Anyone who’s shopped for a home is well-aware of the relationship between location and valuation. The same holds true for oil and gas producers accumulating a portfolio of real estate underlain by the most promising oil and gas formations. Recently, the most desirable neighborhood has been the Permian Basin, which has seen more than $70 billion in M&A transactions since mid-2016. While the entire U.S. E&P sector has returned to profitability, Permian players have generated the highest production growth, the best margins, and the most substantial profits and cash flows. There’s a catch, though: production growth in the Permian has led to serious takeaway constraints. Today, we discuss how the impact of these constraints is reflected in a company-by-company analysis of quarterly results.
How We Got Here
This is the fourth and final blog in this series. In Part 1, we said that the U.S. exploration and production sector performed admirably compared with year-ago results. The group of 44 E&P companies we’ve been tracking reported $22 billion in pre-tax operating profits in the first half of 2018, over three times the $6.2 billion they reported in the first six months of 2017. They also posted over $51 billion in operating cash flow, up from $39 billion a year ago. Although these companies are on pace to garner $30 billion in free cash flow in 2018 as a whole, our group of 44 E&Ps continued to exercise financial discipline, raising their 2018 capital spending guidance by only $3.9 billion, or 5%, over their initial guidance for the year to $68.1 billion, which is 10% higher than their 2017 investment.
In Part 2, we analyzed capital investment and forecast production growth by peer group and company. We revealed that the Oil-Weighted E&Ps reported the largest mid-year increase in capital spending: $2.3 billion to $28.1 billion, or 9% higher than their original 2018 guidance and 19% higher than 2017 outlays. Fifteen of the 17 companies in the group expect to increase production in 2018, with total output rising 11% to 1.37 billion barrels of oil equivalent (Bboe). The Diversified E&Ps, in turn, will increase capital outlays by 10% to $29.9 billion in 2018, but the impact of major divestitures by several companies in the group will leave output flat with the previous year. The total capital spending by the Gas-Weighted E&Ps increased by 2.7% over its previous 2018 guidance, but total capital investment will still be 7% lower than 2017. However, total production for the gas-focused group is still expected to increase by 10%. In Part 3, we did a deep dive into the industry’s bottom line by analyzing second-quarter versus first-quarter 2018 results by peer group. In today’s blog, we drill down further into each peer group to analyze the company-specific results that underlie industry trends.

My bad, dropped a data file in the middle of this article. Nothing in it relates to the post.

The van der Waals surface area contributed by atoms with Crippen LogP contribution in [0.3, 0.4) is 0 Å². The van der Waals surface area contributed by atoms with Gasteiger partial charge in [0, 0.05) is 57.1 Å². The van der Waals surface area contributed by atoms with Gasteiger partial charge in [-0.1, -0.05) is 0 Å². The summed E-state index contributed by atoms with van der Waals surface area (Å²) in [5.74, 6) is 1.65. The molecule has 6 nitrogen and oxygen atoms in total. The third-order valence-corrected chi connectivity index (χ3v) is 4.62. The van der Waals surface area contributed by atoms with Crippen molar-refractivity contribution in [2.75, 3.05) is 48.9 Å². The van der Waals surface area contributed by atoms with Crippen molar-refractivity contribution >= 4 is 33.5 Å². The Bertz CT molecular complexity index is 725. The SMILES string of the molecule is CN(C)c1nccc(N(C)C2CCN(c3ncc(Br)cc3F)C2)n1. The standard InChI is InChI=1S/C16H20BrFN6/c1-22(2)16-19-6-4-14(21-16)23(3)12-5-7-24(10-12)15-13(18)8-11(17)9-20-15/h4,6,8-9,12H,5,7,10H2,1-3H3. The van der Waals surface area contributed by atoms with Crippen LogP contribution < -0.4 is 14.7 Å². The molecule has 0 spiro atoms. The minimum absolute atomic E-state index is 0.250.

Oil-Weighted Peer Group
The Oil-Weighted Peer Group earned $5.3 billion in pre-tax operating profits in the second quarter of 2018 (blue rectangle in Figure 1), 7% less than the $5.7 billion earned in the prior quarter, but nearly three times the $1.9 billion earned a year ago. All but one (Oasis Petroleum) of the 17 companies in the peer group were profitable. Revenues were just $0.25/boe higher than the first quarter of 2018 at $45.09/boe (red rectangle) despite NYMEX and Cushing oil prices increasing about $5/bbl to nearly $68/bbl. Permian producers, however, did not participate in this upside, as basis differentials there exploded from $0.40/bbl to over $8.00/bbl in the second quarter of 2018. Natural gas, which accounts for 25% of the peer group’s production, also continues to be a headwind for Permian Basin producers due to pipeline takeaway constraints, which resulted in prices at a significant discount to the Henry Hub benchmark. For example, Diamondback Energy’s average second-quarter 2018 realized oil price fell 2% to $55.53/bbl from the previous quarter while its average gas realization dropped 31% to $1.57/MMBtu — 45% lower than the $2.85 NYMEX price. Diamondback did remain the only Permian player to realize over $50/boe in revenues because gas represented just 12% of its total output. The company’s very low lifting costs of $7.97/boe (yellow rectangle) propelled it to a pre-tax operating profit of $29.58/boe, the highest in the peer group, but that result was down 3% from the previous quarter. The impact of dramatically wider gas differentials also resulted in lower realizations and lower profits for Permian producers with a gas mix of more than 20% of total output, such as Energen, Laredo Petroleum, and Pioneer Natural Resources.